Marc Aronson

Author, Professor, Speaker, and Publisher

Category: Middle/High School

The Skull in the Rock: How a Scientist, a Boy, and Google Earth Opened a New Window on Human Origins

Marc Aronson and Lee R. Berger (National Geographic, 2012)

Skull-In-The-Rocks_CoverFrom Kirkus Reviews:

A fascinating account of an Indiana Jones–style fossil hunter and how his discoveries have changed the way we see human evolution.

School Library Journal:

… a fine pairing of an impassioned personality and scientific achievement.

Bookends, a Booklist Blog:


“Slim, enticing and totally accessible, this is a book that will open eyes to the world around us and, perhaps, inspire a whole new generation of “Indies.”

A Book and a Hug:

The co-authors have given this photo- and imagined paintings-filled volume a fun, hands-on flavor by providing a number of series of captioned photos that demonstrate scientific processes utilized in the searching and evaluating of these new fossils.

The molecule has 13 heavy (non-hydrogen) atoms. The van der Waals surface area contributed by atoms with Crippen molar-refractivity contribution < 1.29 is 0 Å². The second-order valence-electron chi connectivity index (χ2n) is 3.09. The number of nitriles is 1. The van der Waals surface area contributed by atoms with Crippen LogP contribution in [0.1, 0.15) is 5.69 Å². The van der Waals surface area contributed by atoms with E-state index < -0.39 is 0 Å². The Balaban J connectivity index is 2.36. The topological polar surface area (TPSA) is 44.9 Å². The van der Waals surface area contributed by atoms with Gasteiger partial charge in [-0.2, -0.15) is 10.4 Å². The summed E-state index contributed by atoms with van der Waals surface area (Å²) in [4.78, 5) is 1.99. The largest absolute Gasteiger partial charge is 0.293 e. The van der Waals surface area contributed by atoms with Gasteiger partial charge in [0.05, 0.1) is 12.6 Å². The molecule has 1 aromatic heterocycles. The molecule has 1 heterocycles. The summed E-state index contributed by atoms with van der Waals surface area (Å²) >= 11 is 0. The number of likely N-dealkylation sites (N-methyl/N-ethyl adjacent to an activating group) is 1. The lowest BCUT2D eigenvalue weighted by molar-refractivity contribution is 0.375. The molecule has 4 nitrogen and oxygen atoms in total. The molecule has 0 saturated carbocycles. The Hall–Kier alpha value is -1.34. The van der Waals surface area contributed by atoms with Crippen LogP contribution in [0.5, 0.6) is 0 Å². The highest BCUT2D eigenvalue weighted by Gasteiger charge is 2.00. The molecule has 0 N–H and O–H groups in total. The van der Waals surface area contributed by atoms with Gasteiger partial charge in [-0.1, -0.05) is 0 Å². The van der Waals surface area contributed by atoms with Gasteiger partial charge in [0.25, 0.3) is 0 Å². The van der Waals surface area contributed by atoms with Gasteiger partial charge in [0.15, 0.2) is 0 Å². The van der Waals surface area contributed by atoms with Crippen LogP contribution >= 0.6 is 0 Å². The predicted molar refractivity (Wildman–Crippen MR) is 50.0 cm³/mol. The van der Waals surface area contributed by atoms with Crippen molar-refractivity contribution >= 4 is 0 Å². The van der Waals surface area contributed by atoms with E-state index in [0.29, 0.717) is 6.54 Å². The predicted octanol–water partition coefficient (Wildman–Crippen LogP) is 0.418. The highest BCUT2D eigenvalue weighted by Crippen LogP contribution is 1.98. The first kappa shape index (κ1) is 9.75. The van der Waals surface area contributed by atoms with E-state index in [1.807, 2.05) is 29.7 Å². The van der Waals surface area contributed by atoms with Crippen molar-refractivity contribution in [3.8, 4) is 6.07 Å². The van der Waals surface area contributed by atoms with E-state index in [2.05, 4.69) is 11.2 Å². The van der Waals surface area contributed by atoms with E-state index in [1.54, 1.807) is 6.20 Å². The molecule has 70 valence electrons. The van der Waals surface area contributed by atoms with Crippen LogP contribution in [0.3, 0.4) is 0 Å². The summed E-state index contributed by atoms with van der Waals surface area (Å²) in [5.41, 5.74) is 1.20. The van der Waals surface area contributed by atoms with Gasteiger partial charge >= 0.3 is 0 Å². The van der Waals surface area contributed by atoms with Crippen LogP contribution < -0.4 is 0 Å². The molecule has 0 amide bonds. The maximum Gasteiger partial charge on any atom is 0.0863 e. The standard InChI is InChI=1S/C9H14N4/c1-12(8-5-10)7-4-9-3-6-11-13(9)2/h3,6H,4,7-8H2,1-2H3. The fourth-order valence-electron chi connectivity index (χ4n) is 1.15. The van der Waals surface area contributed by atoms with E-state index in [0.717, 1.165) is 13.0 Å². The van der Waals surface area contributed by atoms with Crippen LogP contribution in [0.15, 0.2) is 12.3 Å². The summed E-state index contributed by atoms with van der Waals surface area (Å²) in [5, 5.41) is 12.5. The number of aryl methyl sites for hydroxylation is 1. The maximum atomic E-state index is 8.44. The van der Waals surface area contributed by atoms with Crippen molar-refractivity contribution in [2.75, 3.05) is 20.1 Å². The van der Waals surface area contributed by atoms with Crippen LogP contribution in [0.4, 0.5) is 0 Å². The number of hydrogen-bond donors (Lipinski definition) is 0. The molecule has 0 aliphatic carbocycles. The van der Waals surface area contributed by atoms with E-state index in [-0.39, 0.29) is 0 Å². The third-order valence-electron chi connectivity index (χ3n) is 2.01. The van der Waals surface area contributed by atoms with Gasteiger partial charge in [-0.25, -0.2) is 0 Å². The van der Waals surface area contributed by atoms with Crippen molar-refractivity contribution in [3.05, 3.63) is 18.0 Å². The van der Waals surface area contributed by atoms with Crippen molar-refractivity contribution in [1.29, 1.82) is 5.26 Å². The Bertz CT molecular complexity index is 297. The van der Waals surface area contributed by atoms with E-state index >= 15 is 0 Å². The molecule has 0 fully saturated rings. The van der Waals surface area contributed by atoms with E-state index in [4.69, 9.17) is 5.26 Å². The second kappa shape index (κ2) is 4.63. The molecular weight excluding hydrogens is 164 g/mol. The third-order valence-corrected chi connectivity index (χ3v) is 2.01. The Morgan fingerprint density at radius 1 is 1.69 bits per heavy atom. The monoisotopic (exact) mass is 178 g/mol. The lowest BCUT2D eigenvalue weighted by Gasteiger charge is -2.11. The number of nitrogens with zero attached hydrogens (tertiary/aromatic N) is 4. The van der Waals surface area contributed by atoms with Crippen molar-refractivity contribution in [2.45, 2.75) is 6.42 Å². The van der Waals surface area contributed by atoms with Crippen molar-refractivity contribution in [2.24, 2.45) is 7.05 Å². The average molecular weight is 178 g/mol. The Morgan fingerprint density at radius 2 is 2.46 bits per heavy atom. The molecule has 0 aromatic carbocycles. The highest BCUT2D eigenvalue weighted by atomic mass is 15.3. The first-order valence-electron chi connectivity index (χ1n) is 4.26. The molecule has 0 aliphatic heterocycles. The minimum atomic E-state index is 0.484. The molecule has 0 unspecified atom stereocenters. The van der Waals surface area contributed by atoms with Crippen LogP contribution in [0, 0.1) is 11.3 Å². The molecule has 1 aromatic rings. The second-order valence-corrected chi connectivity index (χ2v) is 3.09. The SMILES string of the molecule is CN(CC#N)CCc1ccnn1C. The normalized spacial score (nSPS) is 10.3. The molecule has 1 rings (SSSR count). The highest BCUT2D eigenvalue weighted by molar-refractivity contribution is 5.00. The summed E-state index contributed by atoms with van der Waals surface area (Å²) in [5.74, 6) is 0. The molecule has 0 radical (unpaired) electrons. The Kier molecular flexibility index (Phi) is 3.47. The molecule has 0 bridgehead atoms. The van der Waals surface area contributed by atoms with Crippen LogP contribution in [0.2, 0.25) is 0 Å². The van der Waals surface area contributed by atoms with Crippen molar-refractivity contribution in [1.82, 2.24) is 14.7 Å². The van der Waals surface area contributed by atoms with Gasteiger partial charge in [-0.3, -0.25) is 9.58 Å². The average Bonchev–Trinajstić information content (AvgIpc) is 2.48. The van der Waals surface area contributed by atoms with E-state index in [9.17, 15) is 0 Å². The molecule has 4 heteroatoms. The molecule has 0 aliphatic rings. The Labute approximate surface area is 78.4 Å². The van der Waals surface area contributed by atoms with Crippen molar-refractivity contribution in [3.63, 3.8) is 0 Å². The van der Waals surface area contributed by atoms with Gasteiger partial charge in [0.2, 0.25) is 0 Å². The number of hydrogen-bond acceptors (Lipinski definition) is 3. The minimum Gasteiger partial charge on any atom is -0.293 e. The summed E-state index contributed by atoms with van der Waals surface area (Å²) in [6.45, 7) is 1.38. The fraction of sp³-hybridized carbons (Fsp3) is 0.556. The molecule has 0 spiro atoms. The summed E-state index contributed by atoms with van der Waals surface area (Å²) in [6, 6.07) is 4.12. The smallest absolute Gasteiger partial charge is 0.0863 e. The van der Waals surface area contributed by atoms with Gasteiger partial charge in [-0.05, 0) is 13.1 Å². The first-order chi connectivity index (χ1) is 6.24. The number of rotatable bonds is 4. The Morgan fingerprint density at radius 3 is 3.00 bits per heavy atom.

Niagara Falls Review:


The fossils Berger discovered reveal what may be one of humankind’s oldest ancestors. The find has been hailed as one of the most important archaeological discoveries in history.

A CCBC Book of Choice, 2013

The discovery of astralopithecus sediba made the cover of Scientific American and Science, and is slated to be the subject of a TV special. But the first bone that led to many finds still taking place at a site near Johannesburg, South Africa was found by Matthew Berger, then nine-years-old. Here is the story of that discovery and the many doors it opened into understanding our human ancestry. Dr. Lee R. Berger, Matthew’s father, is leading the investigation of the fossil finds and shared all aspects of the process with Marc Aronson and his own son when they visited the site. Lee updates students on the latest discoveries at

The Skull in the Rock is available as a print book or as an enhanced ibook which includes videos and photos not in the printed edition.

Master of Deceit: J. Edgar Hoover and America in the Age of Lies

“King, there is only one thing left for you to do. You know what it is. . . . You better take it before your filthy, abnormal, fraudulent self is bared to the nation.”

Dr. Martin Luther King received this demand in an anonymous letter in 1964. He believed that the letter was telling him to commit suicide. Who wrote this anonymous letter? The FBI. And the man behind it all was J. Edgar Hoover, the FBI’s first director.